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FHA Guidelines: The Ultimate Guide

FHA Guidelines

Table of Contents

Are you thinking of applying for an FHA loan but are still wondering if it’s the right type of mortgage for you? No need to worry because we’ve created the only guide you need to understand all about it!

In this guide, we will break down the definition of FHA loans and everything you need to know about them, including mortgage insurance and the requirements you need to meet. Of course, we will also share some top tips when applying for an FHA home loan.

Without further ado, let’s get right into it!

What is an FHA loan?

The Federal Housing Administration, or FHA for short, is a government agency in the US that was founded in 1934 and offers mortgage insurance to pre-approved lenders. So, FHA loans mean a mortgage that is backed by the government and approved by the FHA.

This loan program is created to help borrowers who aren’t able to afford large down payments, have low credit scores, and have difficulties qualifying for traditional mortgage loans.

They usually have lower credit score requirements, which can be useful for those buying their first homes. As a matter of fact, the FHA 2020 Annual Report stated that over 83% of FHA loan originations had been for first-time homebuyers.

How does an FHA mortgage work?

FHA offers mortgages with a fixed interest rate over either 15 or 30 years, and the flexible standards are especially useful for borrowers who may not be able to qualify for traditional home loans.

One thing that makes FHA loans able to have lower requirements is compulsory mortgage insurance. This is important as it protects the lender in case you default on your loan. While insurance is usually only required for those who make less than a 20% down payment, all FHA-backed loans should have insurance.

There is upfront insurance, which means you have to pay 1.75% of your loan amount in the beginning. Don’t worry because this amount can be rolled into your loan later on.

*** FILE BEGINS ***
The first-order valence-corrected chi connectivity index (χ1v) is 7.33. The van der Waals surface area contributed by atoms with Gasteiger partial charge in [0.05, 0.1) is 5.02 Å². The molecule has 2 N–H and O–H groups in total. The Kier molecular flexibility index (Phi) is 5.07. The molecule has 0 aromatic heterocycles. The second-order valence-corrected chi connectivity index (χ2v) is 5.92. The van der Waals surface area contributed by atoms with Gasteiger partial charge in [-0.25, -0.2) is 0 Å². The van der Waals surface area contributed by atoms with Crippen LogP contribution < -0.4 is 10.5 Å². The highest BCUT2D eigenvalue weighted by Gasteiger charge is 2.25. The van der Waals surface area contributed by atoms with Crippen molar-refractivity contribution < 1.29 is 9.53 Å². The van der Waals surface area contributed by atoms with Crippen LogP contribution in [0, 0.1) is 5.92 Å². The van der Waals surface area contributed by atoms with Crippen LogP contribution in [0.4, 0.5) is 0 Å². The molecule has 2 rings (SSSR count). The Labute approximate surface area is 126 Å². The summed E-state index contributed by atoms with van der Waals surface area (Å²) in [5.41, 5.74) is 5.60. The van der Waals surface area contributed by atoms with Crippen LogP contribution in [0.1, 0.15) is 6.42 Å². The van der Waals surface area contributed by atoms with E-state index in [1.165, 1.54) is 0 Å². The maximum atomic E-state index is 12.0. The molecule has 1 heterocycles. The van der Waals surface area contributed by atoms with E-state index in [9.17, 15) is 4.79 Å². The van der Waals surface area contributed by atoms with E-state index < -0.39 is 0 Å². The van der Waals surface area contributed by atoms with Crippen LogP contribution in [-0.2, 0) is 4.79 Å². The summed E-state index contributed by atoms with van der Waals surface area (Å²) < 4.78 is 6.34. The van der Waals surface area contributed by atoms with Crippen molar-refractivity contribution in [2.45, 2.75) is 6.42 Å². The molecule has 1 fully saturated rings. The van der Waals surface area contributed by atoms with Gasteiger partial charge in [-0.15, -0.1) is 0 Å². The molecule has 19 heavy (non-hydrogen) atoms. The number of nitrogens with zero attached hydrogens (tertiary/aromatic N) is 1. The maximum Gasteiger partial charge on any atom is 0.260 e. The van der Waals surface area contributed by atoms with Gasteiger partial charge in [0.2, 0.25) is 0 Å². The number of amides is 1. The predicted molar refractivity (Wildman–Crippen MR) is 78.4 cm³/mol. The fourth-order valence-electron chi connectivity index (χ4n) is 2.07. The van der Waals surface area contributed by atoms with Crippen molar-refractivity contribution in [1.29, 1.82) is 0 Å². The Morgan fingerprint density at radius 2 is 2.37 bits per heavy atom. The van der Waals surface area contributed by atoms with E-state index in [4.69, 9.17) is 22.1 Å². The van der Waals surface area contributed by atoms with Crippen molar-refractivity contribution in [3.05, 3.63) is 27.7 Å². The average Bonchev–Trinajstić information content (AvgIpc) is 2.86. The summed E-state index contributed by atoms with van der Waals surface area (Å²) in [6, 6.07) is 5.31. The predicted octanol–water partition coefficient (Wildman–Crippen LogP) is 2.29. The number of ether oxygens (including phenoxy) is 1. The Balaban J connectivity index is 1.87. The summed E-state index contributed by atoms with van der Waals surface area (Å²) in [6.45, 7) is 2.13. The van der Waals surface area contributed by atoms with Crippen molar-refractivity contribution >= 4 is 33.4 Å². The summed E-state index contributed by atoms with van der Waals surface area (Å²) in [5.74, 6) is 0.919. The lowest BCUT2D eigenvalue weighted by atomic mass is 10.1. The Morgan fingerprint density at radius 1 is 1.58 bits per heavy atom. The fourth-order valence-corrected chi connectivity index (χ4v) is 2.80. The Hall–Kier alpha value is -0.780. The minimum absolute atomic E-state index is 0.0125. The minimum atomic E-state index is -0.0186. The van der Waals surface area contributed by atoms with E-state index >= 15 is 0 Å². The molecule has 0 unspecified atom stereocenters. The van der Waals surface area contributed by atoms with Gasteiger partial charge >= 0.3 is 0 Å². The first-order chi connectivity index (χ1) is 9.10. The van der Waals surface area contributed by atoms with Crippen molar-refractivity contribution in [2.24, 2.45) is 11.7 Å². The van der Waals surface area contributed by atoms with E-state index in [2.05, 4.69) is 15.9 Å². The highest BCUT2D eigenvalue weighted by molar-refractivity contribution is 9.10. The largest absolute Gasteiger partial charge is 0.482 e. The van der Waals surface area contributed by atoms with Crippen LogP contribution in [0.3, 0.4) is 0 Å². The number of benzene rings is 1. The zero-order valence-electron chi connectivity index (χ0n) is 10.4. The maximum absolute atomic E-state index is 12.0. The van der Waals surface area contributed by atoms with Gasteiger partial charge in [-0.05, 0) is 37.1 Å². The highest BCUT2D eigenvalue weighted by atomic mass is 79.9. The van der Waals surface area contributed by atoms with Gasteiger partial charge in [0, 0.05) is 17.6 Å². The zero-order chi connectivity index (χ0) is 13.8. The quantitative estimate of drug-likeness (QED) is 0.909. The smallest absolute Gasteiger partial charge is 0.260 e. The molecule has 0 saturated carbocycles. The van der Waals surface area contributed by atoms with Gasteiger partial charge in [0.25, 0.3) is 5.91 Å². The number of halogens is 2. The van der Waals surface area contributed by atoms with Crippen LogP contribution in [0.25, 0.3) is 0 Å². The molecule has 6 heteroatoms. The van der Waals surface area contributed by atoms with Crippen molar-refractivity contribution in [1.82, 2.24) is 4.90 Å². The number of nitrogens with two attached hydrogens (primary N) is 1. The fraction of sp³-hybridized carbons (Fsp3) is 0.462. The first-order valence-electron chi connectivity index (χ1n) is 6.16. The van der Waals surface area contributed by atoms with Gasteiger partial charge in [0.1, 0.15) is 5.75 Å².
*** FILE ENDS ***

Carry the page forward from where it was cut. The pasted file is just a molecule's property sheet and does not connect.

There is also the annual insurance. It’s usually around 0.45 to 1.05% of your loan and has to be paid monthly. Although the exact percentage is determined by your term, loan amount, and the loan-to-value ratio.

After 11 years, if you have financed 90% or less of the value of your home, your mortgage insurance premium will be automatically removed from your monthly payments. But if your initial LTV ratio is over 90%, then you need to pay the insurance for the entirety of your loan period.

Another key detail is that lenders can only charge 5% at most in closing costs, which can be a helpful rule for borrowers. This will ensure that your closing costs are not ludicrously high.

FHA loans benefit

What are some of the benefits of an FHA mortgage?

1. Make a lower down payment

Perhaps the most appealing reason for an FHA loan is the much lower down payment you have to pay. If you have a 580 credit score, then you can get away with only 3.5% in down payment. This makes it so much easier for people with limited finances and doesn’t have much cash in hand. Although if your credit score is lower than that (even as low as 500), you may have to make a 10% down payment on your loan.

2. Lower credit score requirement

Another great advantage that attracts many homebuyers is the low credit score requirement. The typical minimum for other types of home mortgages is 620, which may be out of reach for some people. The good news is that with an FHA loan, all you need is 580 to safely qualify for a mortgage! In some cases, you can even have lower credit scores in exchange for a higher down payment.